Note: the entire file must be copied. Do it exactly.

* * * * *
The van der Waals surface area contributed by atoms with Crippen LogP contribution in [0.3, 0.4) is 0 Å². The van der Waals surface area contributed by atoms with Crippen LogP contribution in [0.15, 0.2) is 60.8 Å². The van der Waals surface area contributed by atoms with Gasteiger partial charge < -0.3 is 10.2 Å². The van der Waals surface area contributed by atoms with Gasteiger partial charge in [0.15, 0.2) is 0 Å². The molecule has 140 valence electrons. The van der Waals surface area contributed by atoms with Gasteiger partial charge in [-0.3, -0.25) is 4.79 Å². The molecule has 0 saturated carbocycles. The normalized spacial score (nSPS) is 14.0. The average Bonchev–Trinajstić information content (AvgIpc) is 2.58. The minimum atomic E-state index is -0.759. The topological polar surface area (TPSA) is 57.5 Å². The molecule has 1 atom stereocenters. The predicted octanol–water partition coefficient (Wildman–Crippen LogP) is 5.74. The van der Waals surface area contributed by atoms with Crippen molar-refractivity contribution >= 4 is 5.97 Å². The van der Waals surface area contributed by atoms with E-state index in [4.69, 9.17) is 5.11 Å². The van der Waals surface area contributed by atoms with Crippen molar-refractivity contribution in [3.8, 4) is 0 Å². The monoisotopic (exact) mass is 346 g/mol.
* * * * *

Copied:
The van der Waals surface area contributed by atoms with Crippen LogP contribution in [0.3, 0.4) is 0 Å². The van der Waals surface area contributed by atoms with Crippen LogP contribution in [0.15, 0.2) is 60.8 Å². The van der Waals surface area contributed by atoms with Gasteiger partial charge < -0.3 is 10.2 Å². The van der Waals surface area contributed by atoms with Gasteiger partial charge in [0.15, 0.2) is 0 Å². The molecule has 140 valence electrons. The van der Waals surface area contributed by atoms with Gasteiger partial charge in [-0.3, -0.25) is 4.79 Å². The molecule has 0 saturated carbocycles. The normalized spacial score (nSPS) is 14.0. The average Bonchev–Trinajstić information content (AvgIpc) is 2.58. The minimum atomic E-state index is -0.759. The topological polar surface area (TPSA) is 57.5 Å². The molecule has 1 atom stereocenters. The predicted octanol–water partition coefficient (Wildman–Crippen LogP) is 5.74. The van der Waals surface area contributed by atoms with Crippen molar-refractivity contribution >= 4 is 5.97 Å². The van der Waals surface area contributed by atoms with E-state index in [4.69, 9.17) is 5.11 Å². The van der Waals surface area contributed by atoms with Crippen molar-refractivity contribution in [3.8, 4) is 0 Å². The monoisotopic (exact) mass is 346 g/mol.